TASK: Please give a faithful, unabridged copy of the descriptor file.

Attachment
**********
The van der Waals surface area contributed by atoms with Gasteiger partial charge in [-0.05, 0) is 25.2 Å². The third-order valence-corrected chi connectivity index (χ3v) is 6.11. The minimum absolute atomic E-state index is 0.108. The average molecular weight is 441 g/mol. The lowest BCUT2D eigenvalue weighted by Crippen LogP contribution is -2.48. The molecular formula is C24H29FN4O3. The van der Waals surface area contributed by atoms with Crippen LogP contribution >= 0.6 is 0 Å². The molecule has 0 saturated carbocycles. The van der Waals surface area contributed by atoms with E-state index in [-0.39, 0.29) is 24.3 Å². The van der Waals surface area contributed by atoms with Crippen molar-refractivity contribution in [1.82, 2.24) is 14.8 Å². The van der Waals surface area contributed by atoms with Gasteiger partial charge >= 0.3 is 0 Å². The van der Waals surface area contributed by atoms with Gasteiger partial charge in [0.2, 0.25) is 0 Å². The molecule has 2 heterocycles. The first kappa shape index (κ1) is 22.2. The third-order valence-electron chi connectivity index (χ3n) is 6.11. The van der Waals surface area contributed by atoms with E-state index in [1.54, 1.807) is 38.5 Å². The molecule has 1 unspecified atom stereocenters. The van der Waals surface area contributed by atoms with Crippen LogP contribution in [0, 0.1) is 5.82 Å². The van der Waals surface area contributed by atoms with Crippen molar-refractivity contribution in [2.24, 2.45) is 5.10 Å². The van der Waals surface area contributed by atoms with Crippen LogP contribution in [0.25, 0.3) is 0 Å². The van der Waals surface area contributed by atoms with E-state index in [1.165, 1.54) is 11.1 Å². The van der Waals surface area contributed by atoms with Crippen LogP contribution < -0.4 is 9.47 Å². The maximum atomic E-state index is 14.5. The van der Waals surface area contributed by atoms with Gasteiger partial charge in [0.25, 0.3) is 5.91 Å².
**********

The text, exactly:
The van der Waals surface area contributed by atoms with Gasteiger partial charge in [-0.05, 0) is 25.2 Å². The third-order valence-corrected chi connectivity index (χ3v) is 6.11. The minimum absolute atomic E-state index is 0.108. The average molecular weight is 441 g/mol. The lowest BCUT2D eigenvalue weighted by Crippen LogP contribution is -2.48. The molecular formula is C24H29FN4O3. The van der Waals surface area contributed by atoms with Crippen LogP contribution >= 0.6 is 0 Å². The molecule has 0 saturated carbocycles. The van der Waals surface area contributed by atoms with E-state index in [-0.39, 0.29) is 24.3 Å². The van der Waals surface area contributed by atoms with Crippen molar-refractivity contribution in [1.82, 2.24) is 14.8 Å². The van der Waals surface area contributed by atoms with Gasteiger partial charge >= 0.3 is 0 Å². The van der Waals surface area contributed by atoms with Gasteiger partial charge in [0.2, 0.25) is 0 Å². The molecule has 2 heterocycles. The first kappa shape index (κ1) is 22.2. The third-order valence-electron chi connectivity index (χ3n) is 6.11. The van der Waals surface area contributed by atoms with E-state index in [1.54, 1.807) is 38.5 Å². The molecule has 1 unspecified atom stereocenters. The van der Waals surface area contributed by atoms with Crippen LogP contribution in [0, 0.1) is 5.82 Å². The van der Waals surface area contributed by atoms with Crippen molar-refractivity contribution in [2.24, 2.45) is 5.10 Å². The van der Waals surface area contributed by atoms with Crippen LogP contribution in [0.25, 0.3) is 0 Å². The van der Waals surface area contributed by atoms with E-state index in [1.165, 1.54) is 11.1 Å². The van der Waals surface area contributed by atoms with Crippen LogP contribution < -0.4 is 9.47 Å². The maximum atomic E-state index is 14.5. The van der Waals surface area contributed by atoms with Gasteiger partial charge in [0.25, 0.3) is 5.91 Å².